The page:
WikiLeaks founder Julian Assange is claiming that Ecuador is spying on him in its London embassy and cooperating secretly with the U.S. FBI.
Meanwhile, Ecuador’s new ambassador to Britain, Jaime Marchán, says he hopes to continue talks between Assange, Ecuador and Britain but outside of the media spotlight. “The case of Mr. Assange has become an international spectacle and I hope to maintain the talks in a quieter environment,” says Marchán. He added that much of the media coverage of Assange and Ecuador’s position on his case has been inaccurate.
Assange has lived in the embassy since 2012 when he was granted asylum by former president Rafael Correa.
In a Friday video message, Assange claimed that he is the victim of espionage. “There are spy actions against me by the government of Ecuador. That information has been sent to the FBI, in the United States,” he said as part of an appeal hearing last week before an Ecuadorean judge.
Last month, a Quito judge threw out charges by Assange that Ecuador has violated his human rights.
Assange also denounced Ecuadorian authorities’ alleged threats and objections about his work as a critical journalist, which he characterized as “illegal, with terrible precedents” for the practice of journalism.
Assange said he is living in “solitary confinement” where he is subjected to a variety of restrictions regarding visits from third-parties and access to the internet. The restrictions have started affecting his health, he says. He also claims that new rules, which require him to pay for medical bills, phone calls and to clean up after his pet cat are unfair. Assange’s lawyer said that his client would be appealing the decision and that another hearing would take place in the near future.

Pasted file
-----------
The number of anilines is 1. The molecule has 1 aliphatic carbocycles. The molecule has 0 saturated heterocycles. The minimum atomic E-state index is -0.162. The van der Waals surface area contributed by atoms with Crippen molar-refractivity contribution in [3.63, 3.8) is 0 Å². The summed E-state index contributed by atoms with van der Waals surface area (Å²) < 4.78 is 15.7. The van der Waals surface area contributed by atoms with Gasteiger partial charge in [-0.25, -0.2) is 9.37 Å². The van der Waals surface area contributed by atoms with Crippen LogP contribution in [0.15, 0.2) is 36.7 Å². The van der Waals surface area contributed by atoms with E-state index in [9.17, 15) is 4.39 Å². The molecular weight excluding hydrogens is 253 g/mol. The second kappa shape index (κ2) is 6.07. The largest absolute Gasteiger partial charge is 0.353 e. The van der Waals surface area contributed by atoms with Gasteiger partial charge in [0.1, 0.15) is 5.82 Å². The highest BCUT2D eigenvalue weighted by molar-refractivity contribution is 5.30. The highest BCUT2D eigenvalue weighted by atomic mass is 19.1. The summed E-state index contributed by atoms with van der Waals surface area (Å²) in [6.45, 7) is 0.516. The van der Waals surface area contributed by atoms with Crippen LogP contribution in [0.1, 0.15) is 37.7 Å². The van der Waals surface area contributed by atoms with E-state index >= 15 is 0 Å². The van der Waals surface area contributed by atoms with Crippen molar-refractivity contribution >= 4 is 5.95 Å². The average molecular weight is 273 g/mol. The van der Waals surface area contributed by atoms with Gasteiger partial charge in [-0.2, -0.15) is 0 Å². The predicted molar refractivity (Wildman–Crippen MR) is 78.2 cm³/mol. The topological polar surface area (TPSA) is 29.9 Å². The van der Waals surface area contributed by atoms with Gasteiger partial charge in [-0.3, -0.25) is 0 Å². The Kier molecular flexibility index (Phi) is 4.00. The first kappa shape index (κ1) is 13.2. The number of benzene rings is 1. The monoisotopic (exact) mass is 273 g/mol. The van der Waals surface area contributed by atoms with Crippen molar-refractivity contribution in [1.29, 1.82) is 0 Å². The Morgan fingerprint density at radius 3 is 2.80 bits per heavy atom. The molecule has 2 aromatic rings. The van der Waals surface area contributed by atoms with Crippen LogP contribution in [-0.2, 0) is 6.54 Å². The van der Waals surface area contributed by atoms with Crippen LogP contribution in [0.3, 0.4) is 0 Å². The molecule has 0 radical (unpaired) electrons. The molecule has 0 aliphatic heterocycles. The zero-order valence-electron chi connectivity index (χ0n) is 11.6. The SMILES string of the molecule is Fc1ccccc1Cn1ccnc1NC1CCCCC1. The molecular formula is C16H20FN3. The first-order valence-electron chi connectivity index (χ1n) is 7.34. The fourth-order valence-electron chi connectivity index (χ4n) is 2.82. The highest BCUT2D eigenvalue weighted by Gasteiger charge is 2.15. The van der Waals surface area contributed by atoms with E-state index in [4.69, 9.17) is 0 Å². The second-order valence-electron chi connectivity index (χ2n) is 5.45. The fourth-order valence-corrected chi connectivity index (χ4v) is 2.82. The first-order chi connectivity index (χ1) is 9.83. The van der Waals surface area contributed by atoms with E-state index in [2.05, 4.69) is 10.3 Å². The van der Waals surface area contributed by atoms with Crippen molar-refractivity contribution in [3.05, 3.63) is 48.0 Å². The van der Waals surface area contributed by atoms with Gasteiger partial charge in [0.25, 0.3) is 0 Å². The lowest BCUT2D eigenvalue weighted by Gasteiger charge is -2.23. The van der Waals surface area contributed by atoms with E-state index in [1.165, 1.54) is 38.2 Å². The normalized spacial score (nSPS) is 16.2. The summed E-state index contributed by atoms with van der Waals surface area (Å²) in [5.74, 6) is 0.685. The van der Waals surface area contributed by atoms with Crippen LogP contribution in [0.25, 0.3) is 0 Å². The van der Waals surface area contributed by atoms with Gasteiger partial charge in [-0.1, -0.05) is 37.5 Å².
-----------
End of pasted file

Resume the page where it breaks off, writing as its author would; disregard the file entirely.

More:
Marchán is a veteran diplomat who headed embassies in the former Yugoslavia (1989-1990), Italy (1990-1992), Austria (1995-1997), Chile (1997-2000) and Switzerland (2003-2008) and was consul at the British embassy between 1975 and 1978. He is a writer who has been a political science professor at George Washington University in the U.S. and the Pontifical Catholic University of Ecuador.
“My instructions from President [Lenin] Moreno are clear,” Marchán says. “My role is to maintain and improve relations with Great Britain in the issues that affect the two countries. Regarding the situation with Julian Assange, my plan is to calm down the rhetoric and conduct discussions in a dignified and quiet manner.”
Assange’s lawyer, Carlos Poveda, says he is fearful that plans are being made to hand Assange over to U.S. law enforcement agencies. Ecuador denies the claim. From his home in exile in Belgium, Correa said last week that he thought the current government would “violate [Assange’s] fundamental human rights” and hand him over to great Britain that would, in turn, extradite him to the U.S.
Sources: El Comercio, Telesur